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Blacklight Traps

Blacklight traps include a variety of trap types, but what they all have in common is the "blacklight" or ultraviolet light (uv). We use 15 watt uv lights for our blacklighting endeavors. The blacklight is used for collecting many insects that are active and flying at night and are attracted to uv light. This includes many moths, as well as a whole bunch of other insects. The lights can either be placed in a metal vane (see bottom photo) above a collecting container with a killing agent, or they can be hung downward from the top of a white sheet, which they illuminate. The lights are powered by a lawn mower battery, car battery, or a generator.

When using a uv light with a sheet, the insects are selected from the sheet by the collector. So really, it isn't a trap at all, although we often refer to it as one. Setting up a sheet is quite simple, especially if some trees are present. In the case of two trees, a rope is tied between the trees, being looped around twice, so that the sheet can be hung from one sheet, and the uv light from the other. If no trees are available, then a free standing trap must be used. These can be made from lightweight metal piping or PVC water piping. However, when using the rope method, the sheets can be hung with strong safety pins or other means. Generally, the top of the sheet should not be higher than one can reach. Leftover sheet can be folded over on the ground so that a shelf of about 1 ft is left. More than this will make it hard to step around the sheet without stepping on those insects that fall to the fold. At the point where the sheet is folded, it is usually staked on each side to the ground. The light is always on the side of the sheet with the fold and should be facing the direction you most want to draw the insects from. Insects are collected with killing jars as they are sighted.

When blacklights are used in conjunction with a container for collecting, they are being used as an actual trap. This type of "boxtrap" is usually placed in the desired collecting habitat just before dark and retrieved the following morning. A car battery or lawnmower battery will power the light. The container that the insects fly into can be variable in size and must have some type of killing agent in them. For people collecting beetles, they can partially fill the container with ethanol. But for moth collectors, a dry killing agent must be used. Ethyl acetate works well, as does various types of cyanide. However, cyanide is very poisonous, and should not be used without the proper precautions. In these dry traps, moths can become badly damaged by just a few bad beetles. To remedy this problem, we use 3 or so different sized screen mesh partitions within the container, with the biggest mesh screen on the top and the smallest on the bottom. The large insects cannot make their way to the bottom, whereas the small moths go through the mesh to the smaller screens, or even to the bottom where they fall into one of two small partitioned containers (egg cartons for dove eggs). Boxtraps are usually placed in open areas where they can draw insects in from far away. A good night catch in one trap may have several thousand moths in it with several hundred species.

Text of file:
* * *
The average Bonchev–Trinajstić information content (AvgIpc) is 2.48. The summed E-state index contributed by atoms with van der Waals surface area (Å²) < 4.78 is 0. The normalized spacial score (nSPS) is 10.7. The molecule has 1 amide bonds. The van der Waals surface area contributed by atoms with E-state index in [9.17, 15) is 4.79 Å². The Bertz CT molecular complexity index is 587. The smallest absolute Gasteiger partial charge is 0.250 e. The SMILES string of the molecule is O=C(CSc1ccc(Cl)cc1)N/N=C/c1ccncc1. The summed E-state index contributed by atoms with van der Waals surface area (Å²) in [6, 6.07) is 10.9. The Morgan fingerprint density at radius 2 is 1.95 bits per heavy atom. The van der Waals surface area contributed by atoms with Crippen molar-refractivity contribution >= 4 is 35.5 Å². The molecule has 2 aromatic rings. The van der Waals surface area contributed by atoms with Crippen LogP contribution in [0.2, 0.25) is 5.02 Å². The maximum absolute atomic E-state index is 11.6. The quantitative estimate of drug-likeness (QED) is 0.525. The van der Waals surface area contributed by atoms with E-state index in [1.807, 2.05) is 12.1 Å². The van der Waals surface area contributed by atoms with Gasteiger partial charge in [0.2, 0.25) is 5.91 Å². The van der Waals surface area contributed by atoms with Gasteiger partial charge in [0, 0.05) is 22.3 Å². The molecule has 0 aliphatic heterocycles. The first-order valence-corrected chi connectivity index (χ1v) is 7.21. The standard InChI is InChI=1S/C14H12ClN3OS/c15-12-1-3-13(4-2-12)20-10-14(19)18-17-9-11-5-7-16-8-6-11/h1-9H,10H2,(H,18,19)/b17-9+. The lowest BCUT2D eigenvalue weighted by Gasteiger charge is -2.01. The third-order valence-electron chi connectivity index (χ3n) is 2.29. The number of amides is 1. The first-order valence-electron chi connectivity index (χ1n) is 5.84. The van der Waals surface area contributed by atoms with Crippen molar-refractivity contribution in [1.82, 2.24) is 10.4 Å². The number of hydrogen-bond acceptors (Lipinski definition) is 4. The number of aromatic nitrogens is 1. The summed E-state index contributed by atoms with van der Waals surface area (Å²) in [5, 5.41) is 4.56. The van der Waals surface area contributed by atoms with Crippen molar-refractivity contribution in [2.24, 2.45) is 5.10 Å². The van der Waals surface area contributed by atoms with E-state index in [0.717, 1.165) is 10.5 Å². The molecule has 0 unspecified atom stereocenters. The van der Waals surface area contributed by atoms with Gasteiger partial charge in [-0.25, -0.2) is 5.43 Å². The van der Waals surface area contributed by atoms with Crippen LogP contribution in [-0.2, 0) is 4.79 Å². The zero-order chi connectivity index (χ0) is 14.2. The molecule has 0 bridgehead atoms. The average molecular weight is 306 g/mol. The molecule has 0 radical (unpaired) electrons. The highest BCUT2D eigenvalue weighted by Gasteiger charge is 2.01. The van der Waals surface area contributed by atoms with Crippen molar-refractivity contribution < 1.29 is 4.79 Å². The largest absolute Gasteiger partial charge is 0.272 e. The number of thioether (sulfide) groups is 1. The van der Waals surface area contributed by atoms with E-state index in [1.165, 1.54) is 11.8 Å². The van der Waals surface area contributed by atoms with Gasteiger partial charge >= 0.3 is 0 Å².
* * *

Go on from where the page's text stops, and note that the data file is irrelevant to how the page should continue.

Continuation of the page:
For aquatic collecting, a container, or even just a shallow pan with a blacklight suspended just above it, can be partially filled with ethanol and placed in or next to an aquatic habitat, such as a stream. This is a great way to catch flying aquatic insects including caddisflies, etc.

In addition to uv light, other more powerful lights may be hung from ropes to illuminate the sheet. We have had great success with mercury vapor lights, for example.

Tying the rope between two trees.
The sheet and light are hung.
A quiet night of collecting.
Richard Brown, perusing the sheet for small moths.
A "boxtrap" placed in an open glade.
box trap diagram
Diagram of a Boxtrap